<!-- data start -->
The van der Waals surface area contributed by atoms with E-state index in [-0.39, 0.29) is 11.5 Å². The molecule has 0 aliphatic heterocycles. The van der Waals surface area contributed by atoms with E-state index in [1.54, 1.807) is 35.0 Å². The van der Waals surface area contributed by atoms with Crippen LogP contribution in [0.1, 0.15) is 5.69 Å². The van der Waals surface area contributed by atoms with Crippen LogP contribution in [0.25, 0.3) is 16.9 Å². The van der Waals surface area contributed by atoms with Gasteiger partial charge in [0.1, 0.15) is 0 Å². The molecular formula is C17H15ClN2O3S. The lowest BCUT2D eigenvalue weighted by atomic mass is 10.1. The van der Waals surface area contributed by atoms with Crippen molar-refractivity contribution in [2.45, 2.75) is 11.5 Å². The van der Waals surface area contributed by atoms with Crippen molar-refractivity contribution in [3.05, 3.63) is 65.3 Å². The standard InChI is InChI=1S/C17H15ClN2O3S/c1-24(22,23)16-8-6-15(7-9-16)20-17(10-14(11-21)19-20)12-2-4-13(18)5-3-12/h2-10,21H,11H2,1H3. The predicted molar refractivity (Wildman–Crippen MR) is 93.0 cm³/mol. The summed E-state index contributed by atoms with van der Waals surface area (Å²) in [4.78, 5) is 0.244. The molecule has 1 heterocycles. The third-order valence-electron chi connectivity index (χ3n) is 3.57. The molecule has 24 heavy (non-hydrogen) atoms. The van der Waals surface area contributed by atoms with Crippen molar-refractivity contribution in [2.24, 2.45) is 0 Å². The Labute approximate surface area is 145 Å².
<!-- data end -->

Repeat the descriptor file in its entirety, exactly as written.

The van der Waals surface area contributed by atoms with E-state index in [-0.39, 0.29) is 11.5 Å². The molecule has 0 aliphatic heterocycles. The van der Waals surface area contributed by atoms with E-state index in [1.54, 1.807) is 35.0 Å². The van der Waals surface area contributed by atoms with Crippen LogP contribution in [0.1, 0.15) is 5.69 Å². The van der Waals surface area contributed by atoms with Crippen LogP contribution in [0.25, 0.3) is 16.9 Å². The van der Waals surface area contributed by atoms with Gasteiger partial charge in [0.1, 0.15) is 0 Å². The molecular formula is C17H15ClN2O3S. The lowest BCUT2D eigenvalue weighted by atomic mass is 10.1. The van der Waals surface area contributed by atoms with Crippen molar-refractivity contribution in [2.45, 2.75) is 11.5 Å². The van der Waals surface area contributed by atoms with Crippen molar-refractivity contribution in [3.05, 3.63) is 65.3 Å². The standard InChI is InChI=1S/C17H15ClN2O3S/c1-24(22,23)16-8-6-15(7-9-16)20-17(10-14(11-21)19-20)12-2-4-13(18)5-3-12/h2-10,21H,11H2,1H3. The predicted molar refractivity (Wildman–Crippen MR) is 93.0 cm³/mol. The summed E-state index contributed by atoms with van der Waals surface area (Å²) in [4.78, 5) is 0.244. The molecule has 1 heterocycles. The third-order valence-electron chi connectivity index (χ3n) is 3.57. The molecule has 24 heavy (non-hydrogen) atoms. The van der Waals surface area contributed by atoms with Crippen molar-refractivity contribution in [2.24, 2.45) is 0 Å². The Labute approximate surface area is 145 Å².